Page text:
Weizmann Institute finding may lead to new treatments for psychological trauma
Is it possible to intentionally forget specific memories, without affecting other memories? Many would undoubtedly be happy to learn that unpleasant memories might be erased. This ability could be especially significant when it comes to the kind of traumatic memories that are debilitating to those experiencing them. It may well be that in the future, we will be able to wipe out, or at least dim, certain types of memories with controlled accuracy. A new fundamental rule governing the workings of the brain, recently discovered by a team of scientists in the Weizmann Institute of Science, headed by Prof. Yadin Dudai of the Neurobiology Department, constitutes a step towards reaching this goal.
Every memory that we acquire undergoes a "ripening" process (called consolidation) immediately after it is formed. In this process, it becomes impervious to outside stimulation or drugs that would obliterate it. Until recently, the accepted dogma was that for each separate item of memory, consolidation occurs just once, after which the time window that allows for "memory erasing" closes (usually about an hour or two after the memory is acquired).
Alex Smith | EurekAlert!
Finnish research group discovers a new immune system regulator
23.02.2018 | University of Turku
Minimising risks of transplants
22.02.2018 | Friedrich-Alexander-Universität Erlangen-Nürnberg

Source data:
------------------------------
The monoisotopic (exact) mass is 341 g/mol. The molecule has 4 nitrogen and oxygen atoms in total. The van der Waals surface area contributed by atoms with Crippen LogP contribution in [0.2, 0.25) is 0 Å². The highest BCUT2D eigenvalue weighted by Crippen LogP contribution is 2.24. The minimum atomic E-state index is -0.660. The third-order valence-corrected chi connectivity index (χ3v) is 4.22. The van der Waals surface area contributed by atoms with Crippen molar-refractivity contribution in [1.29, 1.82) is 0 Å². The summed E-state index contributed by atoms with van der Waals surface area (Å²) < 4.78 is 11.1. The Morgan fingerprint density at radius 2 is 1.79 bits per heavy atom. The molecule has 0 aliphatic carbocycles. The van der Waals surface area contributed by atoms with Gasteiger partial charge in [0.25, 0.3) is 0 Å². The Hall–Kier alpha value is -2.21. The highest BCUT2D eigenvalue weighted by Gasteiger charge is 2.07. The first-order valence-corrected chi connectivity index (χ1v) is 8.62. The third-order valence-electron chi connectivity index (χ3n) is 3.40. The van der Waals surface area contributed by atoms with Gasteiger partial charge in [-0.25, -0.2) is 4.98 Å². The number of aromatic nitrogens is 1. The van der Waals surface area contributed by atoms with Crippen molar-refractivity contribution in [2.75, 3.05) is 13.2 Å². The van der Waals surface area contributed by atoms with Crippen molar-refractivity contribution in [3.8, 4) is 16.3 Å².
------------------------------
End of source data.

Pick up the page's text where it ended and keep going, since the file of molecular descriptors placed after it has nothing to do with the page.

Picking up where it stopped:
A newly developed laser technology has enabled physicists in the Laboratory for Attosecond Physics (jointly run by LMU Munich and the Max Planck Institute of Quantum Optics) to generate attosecond bursts of high-energy photons of unprecedented intensity. This has made it possible to observe the interaction of multiple photons in a single such pulse with electrons in the inner orbital shell of an atom.
In order to observe the ultrafast electron motion in the inner shells of atoms with short light pulses, the pulses must not only be ultrashort, but very...
A group of researchers led by Andrea Cavalleri at the Max Planck Institute for Structure and Dynamics of Matter (MPSD) in Hamburg has demonstrated a new method enabling precise measurements of the interatomic forces that hold crystalline solids together. The paper Probing the Interatomic Potential of Solids by Strong-Field Nonlinear Phononics, published online in Nature, explains how a terahertz-frequency laser pulse can drive very large deformations of the crystal.
By measuring the highly unusual atomic trajectories under extreme electromagnetic transients, the MPSD group could reconstruct how rigid the atomic bonds are...
Quantum computers may one day solve algorithmic problems which even the biggest supercomputers today can’t manage. But how do you test a quantum computer to...
For the first time, a team of researchers at the Max-Planck Institute (MPI) for Polymer Research in Mainz, Germany, has succeeded in making an integrated circuit (IC) from just a monolayer of a semiconducting polymer via a bottom-up, self-assembly approach.
In the self-assembly process, the semiconducting polymer arranges itself into an ordered monolayer in a transistor. The transistors are binary switches used...
Breakthrough provides a new concept of the design of molecular motors, sensors and electricity generators at nanoscale
Researchers from the Institute of Organic Chemistry and Biochemistry of the CAS (IOCB Prague), Institute of Physics of the CAS (IP CAS) and Palacký University...
15.02.2018 | Event News
13.02.2018 | Event News
12.02.2018 | Event News
23.02.2018 | Physics and Astronomy
23.02.2018 | Health and Medicine
23.02.2018 | Physics and Astronomy